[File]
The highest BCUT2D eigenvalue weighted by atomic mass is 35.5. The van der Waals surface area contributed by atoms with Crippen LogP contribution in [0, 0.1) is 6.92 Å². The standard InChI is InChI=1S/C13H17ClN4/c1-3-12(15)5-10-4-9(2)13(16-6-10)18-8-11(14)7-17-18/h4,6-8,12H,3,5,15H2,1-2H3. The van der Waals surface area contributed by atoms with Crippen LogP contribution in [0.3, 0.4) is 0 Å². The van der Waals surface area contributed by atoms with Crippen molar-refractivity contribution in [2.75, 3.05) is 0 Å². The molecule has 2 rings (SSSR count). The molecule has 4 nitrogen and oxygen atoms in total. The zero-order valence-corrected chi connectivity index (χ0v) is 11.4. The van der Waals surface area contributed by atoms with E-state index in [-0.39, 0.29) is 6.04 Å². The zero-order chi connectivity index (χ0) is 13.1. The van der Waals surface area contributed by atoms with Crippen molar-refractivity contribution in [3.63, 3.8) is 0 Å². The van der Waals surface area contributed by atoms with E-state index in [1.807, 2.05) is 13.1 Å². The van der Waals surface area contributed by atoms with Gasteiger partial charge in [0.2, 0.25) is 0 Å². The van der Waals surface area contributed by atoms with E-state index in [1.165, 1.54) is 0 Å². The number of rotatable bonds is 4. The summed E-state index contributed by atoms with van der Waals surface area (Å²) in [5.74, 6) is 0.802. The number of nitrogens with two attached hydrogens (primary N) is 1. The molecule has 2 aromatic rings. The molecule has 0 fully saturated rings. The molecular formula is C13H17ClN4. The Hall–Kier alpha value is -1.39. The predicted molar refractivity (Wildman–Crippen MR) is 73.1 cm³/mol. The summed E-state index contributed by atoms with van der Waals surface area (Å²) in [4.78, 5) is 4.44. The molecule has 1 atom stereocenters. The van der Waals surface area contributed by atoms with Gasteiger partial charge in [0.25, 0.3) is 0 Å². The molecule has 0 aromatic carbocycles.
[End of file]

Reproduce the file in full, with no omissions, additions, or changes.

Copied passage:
The highest BCUT2D eigenvalue weighted by atomic mass is 35.5. The van der Waals surface area contributed by atoms with Crippen LogP contribution in [0, 0.1) is 6.92 Å². The standard InChI is InChI=1S/C13H17ClN4/c1-3-12(15)5-10-4-9(2)13(16-6-10)18-8-11(14)7-17-18/h4,6-8,12H,3,5,15H2,1-2H3. The van der Waals surface area contributed by atoms with Crippen LogP contribution in [0.3, 0.4) is 0 Å². The van der Waals surface area contributed by atoms with Crippen molar-refractivity contribution in [2.75, 3.05) is 0 Å². The molecule has 2 rings (SSSR count). The molecule has 4 nitrogen and oxygen atoms in total. The zero-order valence-corrected chi connectivity index (χ0v) is 11.4. The van der Waals surface area contributed by atoms with E-state index in [-0.39, 0.29) is 6.04 Å². The zero-order chi connectivity index (χ0) is 13.1. The van der Waals surface area contributed by atoms with Crippen molar-refractivity contribution in [3.63, 3.8) is 0 Å². The van der Waals surface area contributed by atoms with E-state index in [1.807, 2.05) is 13.1 Å². The van der Waals surface area contributed by atoms with Gasteiger partial charge in [0.2, 0.25) is 0 Å². The van der Waals surface area contributed by atoms with E-state index in [1.165, 1.54) is 0 Å². The number of rotatable bonds is 4. The summed E-state index contributed by atoms with van der Waals surface area (Å²) in [5.74, 6) is 0.802. The number of nitrogens with two attached hydrogens (primary N) is 1. The molecule has 2 aromatic rings. The molecule has 0 fully saturated rings. The molecular formula is C13H17ClN4. The Hall–Kier alpha value is -1.39. The predicted molar refractivity (Wildman–Crippen MR) is 73.1 cm³/mol. The summed E-state index contributed by atoms with van der Waals surface area (Å²) in [4.78, 5) is 4.44. The molecule has 1 atom stereocenters. The van der Waals surface area contributed by atoms with Gasteiger partial charge in [0.25, 0.3) is 0 Å². The molecule has 0 aromatic carbocycles.